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What the Election Taught Us About Leadership and Marketing

Barack Obama’s historic landslide victory provides many lessons about leadership–and about successful marketing. To name some of them: A transformative, emotion-based, positive campaign will trump a narrow,negative, issues-based campaign. Obama inspired hope, and gave millions of people a voice and interest in presidential politics that they hadn’t had before. The last two party nominees to try this were also successful: John Kennedy and Ronald Reagan (remember “It’s morning in America”?)

Barack Obama’s historic landslide
victory provides many lessons about leadership–and about successful marketing. To name some of them:

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A transformative, emotion-based, positive campaign will trump a
narrow,negative, issues-based campaign. Obama inspired hope, and gave
millions of people a voice and interest in presidential politics that
they hadn’t had before. The last two party nominees to try this were
also successful: John Kennedy and Ronald Reagan (remember “It’s morning
in America”?)

McCain’s campaign claimed to put “country first”–but Obama was the one who walked the talk. His speeches were you-focused, his message was of unity and soidarity.

Stay on message. Obama was so good at this that even when he shifted
the message (for example, embracing offshore drilling after opposing
it), he wasn’t called on the flip-flop. Of course, this may be because
McCain flip-flopped on all sorts of issues, and was pretty vulnerable.

Don’t apologize for your beliefs. Three out of the four most recent
prior Democratic nominees–Dukakis, Gore, and Kerry–all crawled on their
bellies with messages that basically said, “umm, I’m not really a
liberal, I didn’t mean it, I’m soooo sorry!” And all three lost because
doing that took the wind right out of their sails. Bill Clinton, who is
not a liberal, didn’t play that game. Not surprisingly, he won. Obama
never apologized, ignored the L-word, and didn’t even flinch when in
the closing days, McCain revved it up and actually called him a
socialist (traditionally, the kiss of death in US politics).

When you attack, don’t sling mud at your opponent’s character, but at the specific actions or positions: “You…sung a song about bombing Iran.” “That endorsement didn’t come easy. Senator McCain had to vote 90 percent of the time with George Bush and Dick Cheney to get it.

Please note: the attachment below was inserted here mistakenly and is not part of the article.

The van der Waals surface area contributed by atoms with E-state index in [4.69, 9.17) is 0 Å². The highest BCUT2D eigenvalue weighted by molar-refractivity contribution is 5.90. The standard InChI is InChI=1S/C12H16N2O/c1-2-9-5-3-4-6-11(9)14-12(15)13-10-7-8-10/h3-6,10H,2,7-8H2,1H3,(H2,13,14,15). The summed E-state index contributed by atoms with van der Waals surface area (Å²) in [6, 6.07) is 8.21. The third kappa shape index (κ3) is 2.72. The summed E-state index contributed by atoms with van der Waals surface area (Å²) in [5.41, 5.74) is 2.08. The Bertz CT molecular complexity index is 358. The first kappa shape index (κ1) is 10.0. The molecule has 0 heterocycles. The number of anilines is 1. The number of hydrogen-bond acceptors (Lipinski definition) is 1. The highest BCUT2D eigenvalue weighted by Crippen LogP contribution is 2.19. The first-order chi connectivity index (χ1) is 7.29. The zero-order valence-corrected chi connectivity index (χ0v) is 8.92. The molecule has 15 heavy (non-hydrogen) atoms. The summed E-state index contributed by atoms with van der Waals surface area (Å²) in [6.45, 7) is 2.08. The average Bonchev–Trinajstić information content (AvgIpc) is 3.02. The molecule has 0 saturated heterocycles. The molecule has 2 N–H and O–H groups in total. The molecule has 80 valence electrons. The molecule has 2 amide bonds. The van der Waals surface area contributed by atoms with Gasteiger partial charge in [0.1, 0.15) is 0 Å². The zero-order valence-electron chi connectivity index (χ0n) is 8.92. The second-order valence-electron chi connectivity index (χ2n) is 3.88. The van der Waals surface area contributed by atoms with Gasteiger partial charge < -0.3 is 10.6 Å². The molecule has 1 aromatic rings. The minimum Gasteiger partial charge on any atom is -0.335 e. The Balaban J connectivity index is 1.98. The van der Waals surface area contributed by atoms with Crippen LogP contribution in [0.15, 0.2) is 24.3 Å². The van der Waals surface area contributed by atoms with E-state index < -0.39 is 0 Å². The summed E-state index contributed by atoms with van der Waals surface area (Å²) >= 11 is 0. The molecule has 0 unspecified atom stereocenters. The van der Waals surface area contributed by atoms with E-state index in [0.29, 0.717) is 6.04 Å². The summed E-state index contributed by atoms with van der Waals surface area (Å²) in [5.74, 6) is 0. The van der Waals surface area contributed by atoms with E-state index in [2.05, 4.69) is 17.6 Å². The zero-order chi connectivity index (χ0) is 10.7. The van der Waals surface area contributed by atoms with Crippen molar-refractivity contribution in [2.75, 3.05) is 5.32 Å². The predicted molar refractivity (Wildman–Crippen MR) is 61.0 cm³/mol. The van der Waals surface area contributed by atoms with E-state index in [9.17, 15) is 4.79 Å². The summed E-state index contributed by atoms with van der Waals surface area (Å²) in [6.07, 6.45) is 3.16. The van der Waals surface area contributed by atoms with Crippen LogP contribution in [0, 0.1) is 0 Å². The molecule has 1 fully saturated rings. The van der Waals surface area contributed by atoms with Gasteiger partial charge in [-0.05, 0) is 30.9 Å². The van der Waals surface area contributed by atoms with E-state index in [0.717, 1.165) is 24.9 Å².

Stay clean, tell the truth, and don’t do the things you attack your
opponent for. After 21 months of intense scrutiny, neither Hillary
Clinton nor John McCain could find much negativity of substance. The
man apparently has no scandals. He’s in a strong relationship with his
wonderful family, hasn’t been caught with his fingers in the till or
with his pants down, and hasn’t shaken anyone down for money or votes.
So the attcks were based on ridiculous stuff that didn’t stick:

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  • He’s an elitist (and McCain, the son of an admiral who owns
    numerous houses and thinks $5 million income is middle class, isn’t?)
  • He goes (or went) to the wrong church (and we just won’t talk about
    the right-wing extremist demagogues like John Hagee that McCain was so
    cozy with
  • He’s a Muslim (and even if it were true, what’s so horrible about that?)
  • He’s not really a US citizen
  • He “pals around with terrorists”
  • He’s a socialist
  • All these vicious lies came back to bite McCain, and to draw huge turnout among Obama’s base.

    The one accusation that stuck was about his lack of
    experience. Hillary’s “3 a.m.” ad was extremely effective, and swung
    Ohio and Texas into her camp. But McCain absolutely threw that argument
    away when he selected the even-less-experienced, ethically challenged,
    and totally clueless Sarah Palin.

    Perhaps the most important lesson of all: When you really want
    something, work your butt off for it, be the kind of ieader that
    inspires others to help, and take nothing for granted. Obama’s
    on-the-ground organiation has been awesome since the get-go, and that
    was a decisive factor.

    Finally, when the universe hands you a blessing, accept it. The
    economic meltdown was perfectly timed to provide enormous advantage to
    Obama, and he was wiling and able to run with it.

    In fairness to McCain, I think a lot of the errors in judgment he
    showed were the result of his handlers. They apparently let him write
    his own concession speech, and this gracious, conciliatory, and
    beautiful message was not only his best speech of the campaign, it may
    have been the best of his career.

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